25 March 2019

Stardate 2019.230

A Very Large Array

I have always wanted to visit the National Radio Astronomy Observatory (NRAO) in central New Mexico. Yes, New Mexico is a US state. I finally got my chance during my recent road trip through New Mexico with Snowcatcher. A fun tidbit is that the Jodie Foster/Matthew McConaughey movie "Contact" was filmed here.

From the Land of Enchantment to the high tech VLA (Very Large Array), this part of New Mexico has a lot of scientific research going on. New Mexico Tech is just down the road in Socorro.

According to the VLA, scientists there have made more space findings than any other telescope on earth. All of the immense dishes are used to collect radio waves (non-visible light) emitted in space. They are used to research star birth, galaxies and black holes.

The gigantic dishes are moved around on a rail system and can be spread out over 100 square miles of desert terrain. The dishes are re-positioned every four months.

I apologize for the graffiti and defacing of the kiosk. Vandalism seems to exist everywhere these days, even in the middle of "nowhere" and surrounded by all types of workers and scientists.

This was the end of our last day in New Mexico, and we captured a colorful Albuquerque sunset.

Lizard: 10
Parkinson's 0


13 March 2019

Stardate 2019.197

Southern New Mexico's Dripping Springs Natural Area

Along the northern fringes of Las Cruces, New Mexico, at the base of the Organ Mountains, lies Dripping Springs Natural Area. Dripping Springs is a great place to hike easy trail into history or anything else the Chihuahuan Desert has to offer.

In the 1870s, Dripping Springs Resort was built by Colonel Eugene Van Patten at the foot of the Organ Mountains. The resort was originally called Van Patten's Mountain Camp. Nearby Dripping Springs was the camp's water supply and was carried to the resort in ollas (non-glazed ceramic jars). The resort boasted 16 rooms, a dining room, and a music hall.

Dr. Nathan Boyd bought the resort from a bankrupt Van Patten in 1917. Boyd's wife contracted tuberculosis, and the resort was developed into a sanitarium. Additional housing was built as well.

A Las Cruces physician, Dr. Sexton, bought the property from the Boyd family and continued to operate it as a sanatorium. The dwellings lasted until about 1946, at which time scavengers raided the area for building materials. All that exist today are ruins.

Thanks for visiting this hidden jewel with me. See ya next time!

Lizard: 9
Parkinson's: 0


07 March 2019

Stardate 2019.181

New Mexico's White Sands National Monument

A fun thing to do while visiting the Alamogordo area is to visit White Sands National Monument. The following pics are from White Sands. The dunes are wind-blown deposits of gypsum originating from an ancient Permian Period Sea that occurred sometime during the late Paleozoic era 225 to 280 million years ago. Over time, mountains rose carrying the gypsum with them. Rain and glacier melt dissolved the gypsum and transported it back down to the Tularosa Basin.

As for sand, wind and sun de-water and break down the gypsum into selenite crystals. Wind and water continue to break down the crystals into sand. Finally, southwest winds keep the dunes moving.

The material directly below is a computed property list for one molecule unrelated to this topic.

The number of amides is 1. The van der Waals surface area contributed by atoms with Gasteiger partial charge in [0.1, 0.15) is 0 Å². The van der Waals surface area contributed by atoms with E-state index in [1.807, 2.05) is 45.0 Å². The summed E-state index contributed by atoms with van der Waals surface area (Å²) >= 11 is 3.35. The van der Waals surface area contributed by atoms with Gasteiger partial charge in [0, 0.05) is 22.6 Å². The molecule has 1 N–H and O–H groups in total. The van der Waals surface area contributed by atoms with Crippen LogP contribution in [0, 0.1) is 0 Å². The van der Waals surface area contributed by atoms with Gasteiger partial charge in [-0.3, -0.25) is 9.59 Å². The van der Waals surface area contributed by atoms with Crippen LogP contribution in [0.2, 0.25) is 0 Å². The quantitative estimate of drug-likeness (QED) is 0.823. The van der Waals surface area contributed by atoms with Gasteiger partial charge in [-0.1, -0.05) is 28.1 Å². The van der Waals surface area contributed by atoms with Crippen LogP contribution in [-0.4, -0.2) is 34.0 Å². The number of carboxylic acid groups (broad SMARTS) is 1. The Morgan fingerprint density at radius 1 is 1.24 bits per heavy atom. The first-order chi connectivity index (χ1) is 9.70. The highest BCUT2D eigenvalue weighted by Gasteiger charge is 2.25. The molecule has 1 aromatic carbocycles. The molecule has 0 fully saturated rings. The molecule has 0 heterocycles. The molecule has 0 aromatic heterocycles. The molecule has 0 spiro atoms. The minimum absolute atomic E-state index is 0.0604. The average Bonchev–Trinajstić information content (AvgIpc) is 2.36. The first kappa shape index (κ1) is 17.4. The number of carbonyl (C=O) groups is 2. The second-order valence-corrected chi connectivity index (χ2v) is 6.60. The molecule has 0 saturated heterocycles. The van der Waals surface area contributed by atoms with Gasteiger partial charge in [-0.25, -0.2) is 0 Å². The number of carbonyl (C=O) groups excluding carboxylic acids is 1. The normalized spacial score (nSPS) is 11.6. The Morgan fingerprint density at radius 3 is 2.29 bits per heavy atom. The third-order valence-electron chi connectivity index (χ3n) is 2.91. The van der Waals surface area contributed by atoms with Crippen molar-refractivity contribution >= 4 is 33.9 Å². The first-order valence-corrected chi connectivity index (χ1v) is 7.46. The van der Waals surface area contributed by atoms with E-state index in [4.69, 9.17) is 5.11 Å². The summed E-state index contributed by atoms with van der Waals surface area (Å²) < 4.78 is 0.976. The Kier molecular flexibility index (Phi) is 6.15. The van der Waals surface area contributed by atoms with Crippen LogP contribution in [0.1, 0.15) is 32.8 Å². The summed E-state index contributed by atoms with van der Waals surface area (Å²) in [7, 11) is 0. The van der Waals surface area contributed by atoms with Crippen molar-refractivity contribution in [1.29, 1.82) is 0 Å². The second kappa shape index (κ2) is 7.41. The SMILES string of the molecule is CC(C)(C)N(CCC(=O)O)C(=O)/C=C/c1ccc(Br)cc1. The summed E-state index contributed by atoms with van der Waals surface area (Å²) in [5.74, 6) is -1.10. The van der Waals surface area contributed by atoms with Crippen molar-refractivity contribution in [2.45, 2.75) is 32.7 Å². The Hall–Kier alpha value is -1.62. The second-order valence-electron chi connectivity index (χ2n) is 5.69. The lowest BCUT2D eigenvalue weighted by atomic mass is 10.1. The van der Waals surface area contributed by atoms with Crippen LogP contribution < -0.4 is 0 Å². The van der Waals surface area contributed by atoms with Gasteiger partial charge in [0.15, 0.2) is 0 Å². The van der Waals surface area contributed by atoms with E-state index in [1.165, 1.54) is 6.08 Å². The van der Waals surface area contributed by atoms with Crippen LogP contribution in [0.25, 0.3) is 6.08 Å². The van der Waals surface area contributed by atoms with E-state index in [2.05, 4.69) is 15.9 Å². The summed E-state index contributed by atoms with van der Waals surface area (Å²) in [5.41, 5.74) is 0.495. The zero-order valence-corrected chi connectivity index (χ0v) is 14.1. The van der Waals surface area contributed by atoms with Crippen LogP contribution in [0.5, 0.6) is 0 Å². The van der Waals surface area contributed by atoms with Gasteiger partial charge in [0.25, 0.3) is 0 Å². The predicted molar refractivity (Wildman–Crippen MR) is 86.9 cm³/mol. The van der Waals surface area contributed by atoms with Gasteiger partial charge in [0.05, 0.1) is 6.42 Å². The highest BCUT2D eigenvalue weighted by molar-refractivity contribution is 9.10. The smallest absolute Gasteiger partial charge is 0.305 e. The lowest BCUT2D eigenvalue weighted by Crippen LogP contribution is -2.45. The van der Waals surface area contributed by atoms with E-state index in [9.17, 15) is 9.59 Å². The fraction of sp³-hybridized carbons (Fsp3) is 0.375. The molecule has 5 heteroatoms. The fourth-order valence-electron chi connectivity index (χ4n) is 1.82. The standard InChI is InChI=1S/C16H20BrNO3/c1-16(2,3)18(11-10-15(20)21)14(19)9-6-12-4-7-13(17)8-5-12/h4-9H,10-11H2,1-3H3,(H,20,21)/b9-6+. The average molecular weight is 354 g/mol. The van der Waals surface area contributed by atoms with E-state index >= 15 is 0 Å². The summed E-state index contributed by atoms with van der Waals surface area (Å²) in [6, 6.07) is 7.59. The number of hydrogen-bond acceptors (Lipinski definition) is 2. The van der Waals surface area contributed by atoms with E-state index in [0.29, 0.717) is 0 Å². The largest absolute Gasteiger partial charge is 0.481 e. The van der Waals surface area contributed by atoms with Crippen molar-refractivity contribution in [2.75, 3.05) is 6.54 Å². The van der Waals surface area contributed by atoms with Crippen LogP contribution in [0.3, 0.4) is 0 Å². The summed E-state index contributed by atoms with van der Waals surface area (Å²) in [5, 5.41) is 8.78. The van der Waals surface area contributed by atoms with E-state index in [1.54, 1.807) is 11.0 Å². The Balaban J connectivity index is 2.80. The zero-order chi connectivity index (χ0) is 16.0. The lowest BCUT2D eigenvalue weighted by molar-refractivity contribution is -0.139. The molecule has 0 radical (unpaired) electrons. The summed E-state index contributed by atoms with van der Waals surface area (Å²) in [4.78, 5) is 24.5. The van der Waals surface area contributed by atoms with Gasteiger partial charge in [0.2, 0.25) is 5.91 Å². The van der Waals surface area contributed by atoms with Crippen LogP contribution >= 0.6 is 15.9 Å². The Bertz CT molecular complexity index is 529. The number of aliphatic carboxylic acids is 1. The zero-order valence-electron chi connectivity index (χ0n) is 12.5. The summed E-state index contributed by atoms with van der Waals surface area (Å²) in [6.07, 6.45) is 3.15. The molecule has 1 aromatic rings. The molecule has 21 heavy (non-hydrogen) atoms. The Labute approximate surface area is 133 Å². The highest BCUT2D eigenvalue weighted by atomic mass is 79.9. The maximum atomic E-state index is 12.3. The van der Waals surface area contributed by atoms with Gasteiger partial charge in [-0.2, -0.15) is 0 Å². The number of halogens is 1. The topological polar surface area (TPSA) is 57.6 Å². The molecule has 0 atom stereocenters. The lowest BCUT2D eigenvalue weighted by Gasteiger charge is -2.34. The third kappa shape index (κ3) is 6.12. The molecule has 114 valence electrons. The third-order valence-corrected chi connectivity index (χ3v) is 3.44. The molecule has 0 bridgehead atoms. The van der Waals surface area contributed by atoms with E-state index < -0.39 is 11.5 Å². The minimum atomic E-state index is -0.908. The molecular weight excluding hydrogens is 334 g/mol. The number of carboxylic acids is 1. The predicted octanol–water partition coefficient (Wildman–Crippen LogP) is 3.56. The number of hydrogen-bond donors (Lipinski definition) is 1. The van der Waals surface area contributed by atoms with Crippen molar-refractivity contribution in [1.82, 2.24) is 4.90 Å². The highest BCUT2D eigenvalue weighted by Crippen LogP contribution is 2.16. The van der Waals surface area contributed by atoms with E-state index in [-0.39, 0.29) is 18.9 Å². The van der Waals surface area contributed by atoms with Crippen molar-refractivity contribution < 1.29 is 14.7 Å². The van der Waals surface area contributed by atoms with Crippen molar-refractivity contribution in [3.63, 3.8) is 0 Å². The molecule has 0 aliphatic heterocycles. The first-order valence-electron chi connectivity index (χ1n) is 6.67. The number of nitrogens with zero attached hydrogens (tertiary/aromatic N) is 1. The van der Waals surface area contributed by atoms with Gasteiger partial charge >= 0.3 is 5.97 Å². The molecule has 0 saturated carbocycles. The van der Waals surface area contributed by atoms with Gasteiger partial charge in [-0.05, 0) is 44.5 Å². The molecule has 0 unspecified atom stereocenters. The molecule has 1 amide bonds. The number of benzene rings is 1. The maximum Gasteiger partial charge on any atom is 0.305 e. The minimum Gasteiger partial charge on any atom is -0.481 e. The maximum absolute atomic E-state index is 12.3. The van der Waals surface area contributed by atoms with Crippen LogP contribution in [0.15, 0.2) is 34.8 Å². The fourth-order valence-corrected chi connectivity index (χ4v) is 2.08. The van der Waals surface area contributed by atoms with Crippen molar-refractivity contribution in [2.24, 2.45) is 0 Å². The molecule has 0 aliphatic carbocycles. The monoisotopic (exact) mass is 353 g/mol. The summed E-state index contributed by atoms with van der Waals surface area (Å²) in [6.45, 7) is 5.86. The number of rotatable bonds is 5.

A rarity in this region is snow, which we actually had the night prior. Regretfully, it melted before we got to the dunes. According to locals, the dunes are actually a light brown color when compared to fresh snow. Nonetheless, it was nice and bright out.

Lizard: 8
Parkinson's: 0

Thanks for viewing.

04 March 2019

Stardate 2019.173

Chihuahuan Desert Southern New Mexico Style

Snowcatcher and I recently spent a week in southern New Mexico. We attended the QuinceaƱera of her great niece. We enjoyed the festivities in Alamogordo, New Mexico. Alamogordo is a handful of miles northeast of Lac Cruces, New Mexico.

Southern New Mexico also is home to pecan and pistachio farms, White Sands National Monument, International Space Hall of Fame, Holloman Air Force Base, White Sands Missile Range and Trinity Nuclear Test Site (first nuclear bomb test). The city of Alamogordo (which means fat tree) lies between the Organ Mountains to the west and the Sacramento mountains to the east.

Our first stop was the Valley of Fires lava flow.

In Alamogordo, I like to spend time at the International Space Hall of Fame. I could spend an entire day here. Years ago, many people journeyed to "Alamo" to witness a space shuttle landing at Holloman — how's that for cool?

The first trained test animal (chimpanzee) to go into space was Ham. Ham's name was an acronym for Holloman Aero Med (Holloman Aerospace Medical Center). Ham was selected from 40 candidates and made his journey toward the heavens on January 31, 1961. Ham was able to push certain levers while in flight, demonstrating it was possible to work in space.

Ham was perched atop an 83-foot Redstone rocket launching from Cape Canaveral, Florida. His top speed was 5,800 miles per hour at an elevation of 155 miles. Ham's flight lasted 16 minutes, 39 seconds. Later in the day, Ham was fetched out of the ocean 420 miles down range from the launch site.

Ham died in North Carolina in 1983. His body was sent back to Holloman and buried at the foot of the International Space Hall of Fame.

Lots of rocket/space-type static displays are scattered on the Hall's grounds.

That's it for now. Thanks for reading.

Lizard: 7
Parkinsons: 0

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